Patricia's Story

In April, 2007, Patricia Kelly was a 62 year old operating room nurse who had been on disability for several years due to end-stage renal disease. By that time, she had had a complicated medical history, including congestive heart failure, an umbilical hernia, and a history of intestinal obstruction with prior surgeries. She was in dialysis three days a week and, although she was hopeful of getting a kidney transplant, as her health grew worse she was becoming less of a viable candidate.

On April 23, 2007, Patricia underwent a hernia repair procedure. The surgeon, Dr. Lucy Brown, was a professional colleague and friend of the patient, but she inadvertently cut Patricia's small bowel in two places. What occurred next is disputed, but it is likely that Dr. Brown placed a suture on each laceration and closed her patient back up. In her post-operative note, however, she wrote that there had been no complications.

Dr. Brown did not alert any hospital staff as to the mishap that occurred on April 23rd. Over the next several days, Patricia's condition grew worse and it is believed that her bowel contents were leaking into her abdominal cavity. She experienced a variety of abdominal symptoms and there also was a buildup of blood in her abdominal cavity. Except for admin-istering pain killers and antibiotics, no steps were taken to diagnose Patricia's deteriorating condition.

On April 30th, after Patricia's abdominal symptoms had grown worse, Dr. Brown performed exploratory surgery. She failed to find the cause of the bleeding but, during the surgery, she again lacerated Patricia's bowel in two places. Although the doctor removed the affected bowel segment, Patricia's condition continued to deteriorate. She developed a fistula, an opening in the abdomen from which green bile and other bowel contents leaked. Alarmed by these developments, the patient's family then had her transferred to Albert Einstein Medical Center where they hoped other surgeons would be able to help Patricia recover.

After the transfer, Patricia spent the rest of her life going back and forth between Willowcrest Rehabilitation Center and Albert Einstein Medical Center, undergoing multiple procedures and attempting to recover from those procedures. Despite these efforts, her vital organs deteriorated and she died of septic shock.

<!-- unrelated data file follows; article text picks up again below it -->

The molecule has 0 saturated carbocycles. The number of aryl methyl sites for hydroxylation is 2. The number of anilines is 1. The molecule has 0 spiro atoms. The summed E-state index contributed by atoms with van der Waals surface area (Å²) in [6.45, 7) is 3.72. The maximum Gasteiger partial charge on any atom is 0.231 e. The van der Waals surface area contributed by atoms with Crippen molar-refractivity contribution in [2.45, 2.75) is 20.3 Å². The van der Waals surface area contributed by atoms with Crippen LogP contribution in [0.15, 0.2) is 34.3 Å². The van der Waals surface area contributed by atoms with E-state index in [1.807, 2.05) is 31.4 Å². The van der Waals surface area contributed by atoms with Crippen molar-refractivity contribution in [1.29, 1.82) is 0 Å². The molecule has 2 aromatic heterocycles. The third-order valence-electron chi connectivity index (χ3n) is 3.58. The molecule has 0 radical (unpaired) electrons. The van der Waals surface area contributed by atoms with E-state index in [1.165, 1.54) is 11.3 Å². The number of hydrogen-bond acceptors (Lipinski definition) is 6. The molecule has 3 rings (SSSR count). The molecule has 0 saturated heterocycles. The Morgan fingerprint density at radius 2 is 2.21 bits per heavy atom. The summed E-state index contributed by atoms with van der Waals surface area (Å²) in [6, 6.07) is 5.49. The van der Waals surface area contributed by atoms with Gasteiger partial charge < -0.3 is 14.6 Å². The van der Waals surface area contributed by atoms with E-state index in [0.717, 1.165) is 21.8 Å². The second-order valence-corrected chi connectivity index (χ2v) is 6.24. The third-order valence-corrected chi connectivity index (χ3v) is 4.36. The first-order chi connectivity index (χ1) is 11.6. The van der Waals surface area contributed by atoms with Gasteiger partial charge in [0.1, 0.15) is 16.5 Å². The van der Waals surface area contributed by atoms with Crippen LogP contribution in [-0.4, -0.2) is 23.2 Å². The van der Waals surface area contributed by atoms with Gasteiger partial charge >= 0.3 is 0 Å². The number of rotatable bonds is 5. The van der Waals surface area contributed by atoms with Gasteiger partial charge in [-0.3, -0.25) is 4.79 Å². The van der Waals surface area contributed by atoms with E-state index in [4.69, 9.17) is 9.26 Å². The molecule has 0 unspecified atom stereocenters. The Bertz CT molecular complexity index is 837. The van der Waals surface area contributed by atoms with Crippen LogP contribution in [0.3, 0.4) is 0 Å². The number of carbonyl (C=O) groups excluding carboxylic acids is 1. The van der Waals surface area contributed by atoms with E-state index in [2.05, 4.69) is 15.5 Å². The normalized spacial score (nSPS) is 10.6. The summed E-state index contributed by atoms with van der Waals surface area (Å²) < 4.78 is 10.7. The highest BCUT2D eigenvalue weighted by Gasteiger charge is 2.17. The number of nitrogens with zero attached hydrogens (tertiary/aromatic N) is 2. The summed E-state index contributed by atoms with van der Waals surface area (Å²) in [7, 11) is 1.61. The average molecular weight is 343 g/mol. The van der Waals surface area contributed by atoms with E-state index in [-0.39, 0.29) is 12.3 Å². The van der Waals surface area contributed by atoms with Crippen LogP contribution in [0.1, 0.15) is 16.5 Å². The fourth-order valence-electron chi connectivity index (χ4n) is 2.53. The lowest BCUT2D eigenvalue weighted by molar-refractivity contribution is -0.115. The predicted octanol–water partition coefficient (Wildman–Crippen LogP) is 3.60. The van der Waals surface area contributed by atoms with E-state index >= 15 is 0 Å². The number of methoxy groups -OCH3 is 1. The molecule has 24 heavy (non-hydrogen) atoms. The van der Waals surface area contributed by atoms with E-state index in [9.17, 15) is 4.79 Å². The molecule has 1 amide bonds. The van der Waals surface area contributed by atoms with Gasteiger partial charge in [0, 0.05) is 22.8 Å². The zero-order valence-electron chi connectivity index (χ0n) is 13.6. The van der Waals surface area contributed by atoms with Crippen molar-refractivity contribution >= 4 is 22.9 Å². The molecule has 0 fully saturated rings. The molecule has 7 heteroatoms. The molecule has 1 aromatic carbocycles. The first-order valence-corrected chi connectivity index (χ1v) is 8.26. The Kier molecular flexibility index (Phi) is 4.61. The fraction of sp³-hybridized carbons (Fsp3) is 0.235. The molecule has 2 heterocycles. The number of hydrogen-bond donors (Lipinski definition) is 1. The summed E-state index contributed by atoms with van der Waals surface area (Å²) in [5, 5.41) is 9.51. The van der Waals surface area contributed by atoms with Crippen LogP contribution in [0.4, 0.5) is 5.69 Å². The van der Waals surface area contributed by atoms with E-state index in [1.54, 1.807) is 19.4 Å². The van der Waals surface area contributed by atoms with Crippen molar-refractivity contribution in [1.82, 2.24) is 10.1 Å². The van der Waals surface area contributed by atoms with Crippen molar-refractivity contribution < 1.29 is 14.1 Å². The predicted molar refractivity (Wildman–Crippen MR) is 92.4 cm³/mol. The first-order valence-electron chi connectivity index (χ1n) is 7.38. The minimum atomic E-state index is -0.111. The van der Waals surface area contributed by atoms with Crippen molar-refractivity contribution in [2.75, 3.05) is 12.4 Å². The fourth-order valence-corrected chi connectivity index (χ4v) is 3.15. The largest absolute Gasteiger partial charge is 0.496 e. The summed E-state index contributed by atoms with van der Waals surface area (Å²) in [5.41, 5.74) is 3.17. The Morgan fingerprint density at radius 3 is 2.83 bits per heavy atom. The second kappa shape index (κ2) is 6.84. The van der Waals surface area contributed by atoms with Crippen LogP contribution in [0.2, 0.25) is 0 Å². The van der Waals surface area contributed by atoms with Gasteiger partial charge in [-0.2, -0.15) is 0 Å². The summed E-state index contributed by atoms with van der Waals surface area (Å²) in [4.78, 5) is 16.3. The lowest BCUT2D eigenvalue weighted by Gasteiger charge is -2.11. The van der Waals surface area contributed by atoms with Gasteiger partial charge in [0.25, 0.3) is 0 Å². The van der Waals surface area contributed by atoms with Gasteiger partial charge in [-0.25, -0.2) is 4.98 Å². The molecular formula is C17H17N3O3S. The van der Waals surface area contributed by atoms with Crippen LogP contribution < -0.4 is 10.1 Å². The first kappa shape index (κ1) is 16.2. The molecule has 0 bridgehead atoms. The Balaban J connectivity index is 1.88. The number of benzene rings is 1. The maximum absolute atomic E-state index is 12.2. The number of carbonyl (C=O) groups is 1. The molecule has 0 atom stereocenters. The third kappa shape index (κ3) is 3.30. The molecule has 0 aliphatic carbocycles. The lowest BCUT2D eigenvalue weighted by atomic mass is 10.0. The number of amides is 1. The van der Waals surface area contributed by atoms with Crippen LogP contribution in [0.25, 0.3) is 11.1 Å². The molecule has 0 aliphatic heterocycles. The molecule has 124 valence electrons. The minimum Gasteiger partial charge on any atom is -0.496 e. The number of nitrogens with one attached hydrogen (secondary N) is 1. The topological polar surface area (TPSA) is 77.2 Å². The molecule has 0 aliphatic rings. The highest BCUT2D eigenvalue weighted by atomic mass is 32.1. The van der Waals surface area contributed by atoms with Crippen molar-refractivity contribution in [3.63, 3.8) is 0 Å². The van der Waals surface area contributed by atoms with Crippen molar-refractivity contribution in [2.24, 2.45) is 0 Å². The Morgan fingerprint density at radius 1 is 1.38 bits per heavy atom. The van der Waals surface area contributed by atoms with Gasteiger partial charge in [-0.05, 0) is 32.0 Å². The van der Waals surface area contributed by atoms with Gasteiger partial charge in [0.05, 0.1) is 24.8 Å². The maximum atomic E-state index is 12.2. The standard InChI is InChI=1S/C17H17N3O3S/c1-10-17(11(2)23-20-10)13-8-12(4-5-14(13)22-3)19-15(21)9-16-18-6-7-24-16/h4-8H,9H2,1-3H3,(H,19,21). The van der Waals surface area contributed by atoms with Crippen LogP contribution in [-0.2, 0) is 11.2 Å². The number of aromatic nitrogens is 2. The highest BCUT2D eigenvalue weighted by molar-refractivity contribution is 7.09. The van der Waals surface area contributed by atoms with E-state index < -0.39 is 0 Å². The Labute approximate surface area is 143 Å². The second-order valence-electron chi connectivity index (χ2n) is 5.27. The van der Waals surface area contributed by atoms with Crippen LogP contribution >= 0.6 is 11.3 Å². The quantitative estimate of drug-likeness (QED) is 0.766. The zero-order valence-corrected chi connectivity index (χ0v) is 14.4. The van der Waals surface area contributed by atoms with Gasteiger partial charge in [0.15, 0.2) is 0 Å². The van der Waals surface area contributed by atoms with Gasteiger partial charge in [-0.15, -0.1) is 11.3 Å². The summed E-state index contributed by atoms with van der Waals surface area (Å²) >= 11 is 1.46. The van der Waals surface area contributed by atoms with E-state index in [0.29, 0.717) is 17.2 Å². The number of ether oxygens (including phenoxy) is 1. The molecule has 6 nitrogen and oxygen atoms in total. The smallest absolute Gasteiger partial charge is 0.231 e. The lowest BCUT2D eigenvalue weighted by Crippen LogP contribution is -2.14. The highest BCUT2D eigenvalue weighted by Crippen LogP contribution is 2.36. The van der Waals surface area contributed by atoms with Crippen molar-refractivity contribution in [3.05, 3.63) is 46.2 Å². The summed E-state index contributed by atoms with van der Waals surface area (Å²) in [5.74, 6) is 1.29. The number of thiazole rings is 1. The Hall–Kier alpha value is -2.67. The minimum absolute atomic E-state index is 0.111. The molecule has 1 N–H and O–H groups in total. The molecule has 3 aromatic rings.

Deeply troubled by what had taken place, the family contacted attorney Mike Bomstein and retained their services. Mindful of the need to distinguish between inevitable medical mistakes and malpractice, Mike hired a medical expert, a surgeon with teaching responsibilities at a major medical center and substantial experience in abdominal surgery. Dr. David Barnes reviewed thousands and thousands of pages of medical records and concluded that Dr. Brown was negligent in failing to repair the damage done during the hernia surgery. He also believed that she later had covered up her negligence by furnishing incorrect and incomplete information in hospital records. As a result, an opportunity to intervene early on was missed and Patricia's condition became impossible to fix. At that point the Patricia's family decided to sue..

Claims were made both for compensatory and punitive damages. The suit was hard fought for more than two years. In essence, Dr. Brown's attorneys contended that her patient's injuries were the result of foreseeable complications, worsened by Patricia's already frail condition. Mike argued that the evidence was clear that Dr. Brown failed to repair the damage she did in the initial procedure and that her failure to alert other medical providers kept them from taking steps that could have saved her life.

The challenge for Mike in pressing forward was balancing the goal of obtaining a maximum recovery for Patricia's family against the very real possibility that a jury might conclude either that the doctor erred, but was not legally negligent or that Patricia's health was so poor that she might not have survived in any event. Over many months of depositions and intense negotiations an agreement was reached to pay Patricia's estate and survivors $850,000, which was 85% of the maximum possible recovery. As a result, Patricia's surviving daughter will be able to pay off the mortgage on the family home and receive a substantial monthly annuity for years to come.